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Your Cat and Common Household Toxins

Jonathan A. Yardley, DVM

 

Although toxic ingestion by cats is rare, it is important to understand what common toxins and their effects are. Cats have a unique physiology and therefore handle toxicological emergencies differently than dogs or humans. Cats can become sick from grooming toxins off their bodies or by ingesting (eating) them directly. I would like to discuss the most common toxic agents in cats: Lilies, anti-freeze (ethylene glycol), "over the counter flea medication" (pyrethrins ), and Tylenol (acetaminophen).

If you suspect your cat has come into contact with any of these substances you should immediately contact your veterinarian. He/she will need to do a physical and neurological exam and possibly blood work to assess your cat's health. The veterinarian will place an IV catheter and start fluids along with other treatments. If your veterinarian suspects that your cat has ingested a toxin, he/she might give your cat medicine to make it vomit, or he/she may perform a gastric lavage (stomach pumping). If the cat has a skin reaction to the toxin, washing him/her in a luke warm bath with dish soap will help remove the toxins from the skin. Unfortunately, there are no "antidotes" in veterinary medicine for treating toxicity in cats, and therefore other treatments have to be used.

Lilies

Hundreds of cats have died from eating lily plants. However, not all species of lily plants are toxic, but all should be considered hazardous to cats. Even eating half of a leaf can be deadly for cats. Lily toxicity leads to acute kidney failure. The first signs of lily toxicity are vomiting and loss of appetite/not eating. These usually occur within the first two hours after eating the plant. Within 24-96 hours of ingestion, kidney failure will develop. It is very important that if your cat eats lily that you immediately bring him/her to vet. If treatment is started early and carried out successfully the prognosis is good. If the cat begins to have kidney failure, the prognosis is grave.

Antifreeze

Antifreeze (ethylene glycol) poisonings is fatal to cats, and the lethal dose is a third of what it would be for a dog. For cats, antifreeze tastes very sweet but it can lead to death very quickly. Within two hours of ingestion, the cat will look "drunk" and may drink lots of water, much more than would be typical for him/her. Within 12 hours, cats will begin to have kidney failure along with vomiting and diarrhea. After 24 hours the kidneys no longer produce urine and the cat will die. Although there are no reliable tests to detect antifreeze poising, a diagnosis can be made by urine analysis and blood work. Even with early treatment and aggressive therapy the prognosis for survival is still less than 30%. So it is very important to keep antifreeze in places that cats (and other animals) can not access and check your vehicles for antifreeze leaks.

Flea and Tick Medications

Over the counter (OTC) flea and tick medications, which contain pyrethrins, and pyrthroids are toxic to cats in very small doses. Hertz is the largest manufacture of these OTC treatments and veterinarians do not recommend them for cats or dogs because of their small margin of safety and are infective for treating fleas. Pyrethrins are natural occurring substances from the Chrysanthemum bush that are toxic to cats. Cats usually experience toxicity when a "dog only" product was used on a dog that had close contact with a cat or a "dog only" product is used directly on cats. Even some OTC cat products are harmful to cats, only flea medication purchased from a veterinarian should be used on cats or dogs. Signs that a cat has been exposed include head tremors, muscle twitches, drooling and seizures. Mildly affected cases with early aggressive management and continuous supportive care have good survival rates, but prolonged seizure activity may cause brain damage and death. Your veterinarian can provide you with the right flea product for your cats and dogs.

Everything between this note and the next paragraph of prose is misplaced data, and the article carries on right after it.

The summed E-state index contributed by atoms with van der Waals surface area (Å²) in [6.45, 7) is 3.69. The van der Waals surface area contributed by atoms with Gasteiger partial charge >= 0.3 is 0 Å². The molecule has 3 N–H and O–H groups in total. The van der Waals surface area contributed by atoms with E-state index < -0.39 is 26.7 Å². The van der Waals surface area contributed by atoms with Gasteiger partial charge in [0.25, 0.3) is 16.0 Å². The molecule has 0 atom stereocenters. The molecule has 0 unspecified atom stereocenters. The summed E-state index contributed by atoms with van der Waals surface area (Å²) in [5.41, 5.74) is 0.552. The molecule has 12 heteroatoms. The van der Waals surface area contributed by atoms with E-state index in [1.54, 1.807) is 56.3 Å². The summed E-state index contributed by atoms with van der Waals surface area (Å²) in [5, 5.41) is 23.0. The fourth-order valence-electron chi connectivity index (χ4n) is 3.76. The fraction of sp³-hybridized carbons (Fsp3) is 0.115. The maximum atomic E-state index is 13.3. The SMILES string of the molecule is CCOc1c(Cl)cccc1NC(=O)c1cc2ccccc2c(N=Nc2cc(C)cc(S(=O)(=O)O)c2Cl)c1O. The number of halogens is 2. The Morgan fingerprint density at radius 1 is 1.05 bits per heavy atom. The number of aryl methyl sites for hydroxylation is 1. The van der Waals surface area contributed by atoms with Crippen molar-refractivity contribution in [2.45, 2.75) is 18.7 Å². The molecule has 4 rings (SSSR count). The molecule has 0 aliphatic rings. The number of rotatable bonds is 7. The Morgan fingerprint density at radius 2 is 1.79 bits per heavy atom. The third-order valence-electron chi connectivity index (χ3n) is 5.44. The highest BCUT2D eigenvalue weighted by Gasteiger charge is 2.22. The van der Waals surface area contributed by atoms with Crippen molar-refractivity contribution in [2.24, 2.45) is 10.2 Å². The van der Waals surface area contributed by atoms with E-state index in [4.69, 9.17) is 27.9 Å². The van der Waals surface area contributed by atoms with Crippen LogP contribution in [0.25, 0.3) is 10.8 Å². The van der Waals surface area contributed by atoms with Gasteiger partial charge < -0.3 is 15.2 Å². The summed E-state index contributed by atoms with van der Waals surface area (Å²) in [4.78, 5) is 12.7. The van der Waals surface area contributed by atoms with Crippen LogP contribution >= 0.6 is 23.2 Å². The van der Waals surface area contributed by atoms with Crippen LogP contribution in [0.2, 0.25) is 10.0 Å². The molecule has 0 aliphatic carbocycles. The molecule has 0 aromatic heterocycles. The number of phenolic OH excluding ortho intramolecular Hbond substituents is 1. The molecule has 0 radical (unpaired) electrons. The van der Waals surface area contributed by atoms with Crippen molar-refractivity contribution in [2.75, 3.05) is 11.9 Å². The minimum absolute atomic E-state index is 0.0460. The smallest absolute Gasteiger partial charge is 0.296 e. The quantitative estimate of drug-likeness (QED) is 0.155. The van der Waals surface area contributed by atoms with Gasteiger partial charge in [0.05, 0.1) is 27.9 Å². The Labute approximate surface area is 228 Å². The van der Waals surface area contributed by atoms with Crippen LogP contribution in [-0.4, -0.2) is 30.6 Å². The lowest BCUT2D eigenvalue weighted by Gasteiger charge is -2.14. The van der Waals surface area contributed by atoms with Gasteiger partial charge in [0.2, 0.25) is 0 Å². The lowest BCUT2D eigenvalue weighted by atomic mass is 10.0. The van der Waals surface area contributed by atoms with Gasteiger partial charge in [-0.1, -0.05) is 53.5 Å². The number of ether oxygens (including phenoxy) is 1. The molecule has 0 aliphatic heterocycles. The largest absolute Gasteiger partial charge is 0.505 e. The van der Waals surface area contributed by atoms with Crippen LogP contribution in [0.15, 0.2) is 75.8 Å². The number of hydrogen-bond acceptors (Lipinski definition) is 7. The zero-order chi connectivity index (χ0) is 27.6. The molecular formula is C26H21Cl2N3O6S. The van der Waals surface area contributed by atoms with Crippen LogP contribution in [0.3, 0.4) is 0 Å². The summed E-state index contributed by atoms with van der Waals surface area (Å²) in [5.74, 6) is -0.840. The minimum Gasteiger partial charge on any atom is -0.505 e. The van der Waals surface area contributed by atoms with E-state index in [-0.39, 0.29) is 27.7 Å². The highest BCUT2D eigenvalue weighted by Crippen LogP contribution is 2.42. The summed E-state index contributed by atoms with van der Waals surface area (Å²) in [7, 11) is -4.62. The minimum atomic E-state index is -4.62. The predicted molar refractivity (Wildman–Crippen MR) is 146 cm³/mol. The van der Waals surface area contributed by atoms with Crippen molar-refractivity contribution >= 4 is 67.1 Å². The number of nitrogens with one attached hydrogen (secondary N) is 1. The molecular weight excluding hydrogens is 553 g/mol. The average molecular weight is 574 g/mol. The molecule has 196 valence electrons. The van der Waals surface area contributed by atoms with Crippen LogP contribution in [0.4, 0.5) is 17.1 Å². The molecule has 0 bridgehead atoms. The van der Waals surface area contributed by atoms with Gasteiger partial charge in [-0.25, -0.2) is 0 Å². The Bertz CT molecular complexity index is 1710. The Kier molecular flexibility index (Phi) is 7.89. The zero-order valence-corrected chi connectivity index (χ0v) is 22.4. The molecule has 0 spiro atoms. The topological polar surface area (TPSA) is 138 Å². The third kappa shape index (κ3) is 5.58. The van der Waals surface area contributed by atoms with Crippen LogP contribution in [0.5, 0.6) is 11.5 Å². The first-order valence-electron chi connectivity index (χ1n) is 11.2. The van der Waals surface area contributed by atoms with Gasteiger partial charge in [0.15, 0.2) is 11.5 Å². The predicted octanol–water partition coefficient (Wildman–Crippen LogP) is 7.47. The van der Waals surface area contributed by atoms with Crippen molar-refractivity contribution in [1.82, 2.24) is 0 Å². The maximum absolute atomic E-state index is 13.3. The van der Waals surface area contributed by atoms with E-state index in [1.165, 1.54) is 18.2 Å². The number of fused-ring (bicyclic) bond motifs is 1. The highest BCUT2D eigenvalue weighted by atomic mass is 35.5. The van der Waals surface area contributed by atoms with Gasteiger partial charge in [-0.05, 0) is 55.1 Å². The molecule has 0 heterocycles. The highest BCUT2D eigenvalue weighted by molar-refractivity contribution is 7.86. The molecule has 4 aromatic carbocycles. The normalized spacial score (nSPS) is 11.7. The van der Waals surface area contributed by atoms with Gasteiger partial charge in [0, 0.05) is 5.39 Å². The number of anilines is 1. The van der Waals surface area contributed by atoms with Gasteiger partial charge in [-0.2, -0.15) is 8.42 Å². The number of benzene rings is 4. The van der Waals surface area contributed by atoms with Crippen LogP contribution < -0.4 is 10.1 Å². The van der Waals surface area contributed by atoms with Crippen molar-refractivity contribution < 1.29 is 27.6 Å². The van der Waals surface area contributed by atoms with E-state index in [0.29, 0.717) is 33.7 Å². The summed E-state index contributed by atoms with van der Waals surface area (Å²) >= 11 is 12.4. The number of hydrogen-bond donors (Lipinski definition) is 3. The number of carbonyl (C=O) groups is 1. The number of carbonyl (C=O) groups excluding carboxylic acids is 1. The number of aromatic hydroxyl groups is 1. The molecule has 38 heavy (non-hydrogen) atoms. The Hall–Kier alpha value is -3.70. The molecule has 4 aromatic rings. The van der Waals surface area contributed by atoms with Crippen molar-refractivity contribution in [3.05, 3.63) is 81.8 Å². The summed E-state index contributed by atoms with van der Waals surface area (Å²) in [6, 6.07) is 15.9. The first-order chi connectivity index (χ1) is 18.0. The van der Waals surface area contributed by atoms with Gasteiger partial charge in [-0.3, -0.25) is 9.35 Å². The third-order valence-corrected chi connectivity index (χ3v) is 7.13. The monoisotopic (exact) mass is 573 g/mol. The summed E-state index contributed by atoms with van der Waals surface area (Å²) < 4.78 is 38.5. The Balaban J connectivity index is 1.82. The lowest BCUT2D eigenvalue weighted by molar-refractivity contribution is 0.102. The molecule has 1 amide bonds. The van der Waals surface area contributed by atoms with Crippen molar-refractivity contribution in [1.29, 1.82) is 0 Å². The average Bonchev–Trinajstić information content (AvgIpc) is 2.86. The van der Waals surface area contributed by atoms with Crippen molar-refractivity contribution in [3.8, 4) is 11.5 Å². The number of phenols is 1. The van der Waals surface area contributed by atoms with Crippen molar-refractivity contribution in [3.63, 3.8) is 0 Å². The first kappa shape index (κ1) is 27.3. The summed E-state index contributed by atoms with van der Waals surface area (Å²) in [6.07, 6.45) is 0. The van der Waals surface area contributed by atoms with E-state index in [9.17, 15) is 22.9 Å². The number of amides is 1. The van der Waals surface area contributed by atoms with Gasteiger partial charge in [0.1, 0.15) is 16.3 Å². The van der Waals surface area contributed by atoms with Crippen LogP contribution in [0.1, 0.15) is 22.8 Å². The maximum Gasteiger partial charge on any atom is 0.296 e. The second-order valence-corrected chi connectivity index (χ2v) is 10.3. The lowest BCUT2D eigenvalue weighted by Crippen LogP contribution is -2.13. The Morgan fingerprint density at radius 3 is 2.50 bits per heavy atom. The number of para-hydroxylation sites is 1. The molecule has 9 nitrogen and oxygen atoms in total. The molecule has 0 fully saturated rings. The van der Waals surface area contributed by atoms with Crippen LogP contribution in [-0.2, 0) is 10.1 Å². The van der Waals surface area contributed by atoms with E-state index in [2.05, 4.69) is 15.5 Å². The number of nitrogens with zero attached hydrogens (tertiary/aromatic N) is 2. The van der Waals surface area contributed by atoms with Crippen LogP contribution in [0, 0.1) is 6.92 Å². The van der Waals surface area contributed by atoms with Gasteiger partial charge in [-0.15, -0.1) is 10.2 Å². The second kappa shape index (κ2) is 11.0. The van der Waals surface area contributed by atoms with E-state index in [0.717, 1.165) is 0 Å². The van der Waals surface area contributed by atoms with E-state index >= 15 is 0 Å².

Tylenol

Tylenol (acetaminophen) toxicity usually occurs when a well meaning owner gives this medication to his/her cat for pain relief. Cats can't fully metabolize acetaminophen, so their bodies produce toxic metabolites. The toxic metabolites cause damage to the red blood cells which leads to decreased oxygen levels and death. Between 24 and 72 hours cats will develop facial and forelimb swelling (edema) along with chocolate colored mucous membranes. These cases are challenging because cats have unique livers and the vulnerability to the toxin is variable. It is very important to use only veterinarian prescribed pain medications as your veterinarian will provide you with the safest pain medication for your cat.

In summery, cats have unique systems that respond to substances in different ways than other pets. They require specific and aggressive treatment when they have been exposed to toxins, many of which are common household items. If you suspect that your cat has been exposed to anything that might be harmful, it is important to seek proper veterinary care immediately to ensure that your pet has the best chance at recovery.  

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PLEASE NOTE:     Pelaqita Persians provides the feline information on this site as a service to the public. Pelaqita Persians does not warrant or assume any legal liability or responsibility for the accuracy, completeness, or usefulness of any information, or product. Diagnosis and treatment of specific conditions should ALWAYS be in consultation with one's own veterinarian. Pelaqita Persians', and Susan and/or John MacArthur, disclaim all warranties and liability related to the veterinary advice and information provided on this site.

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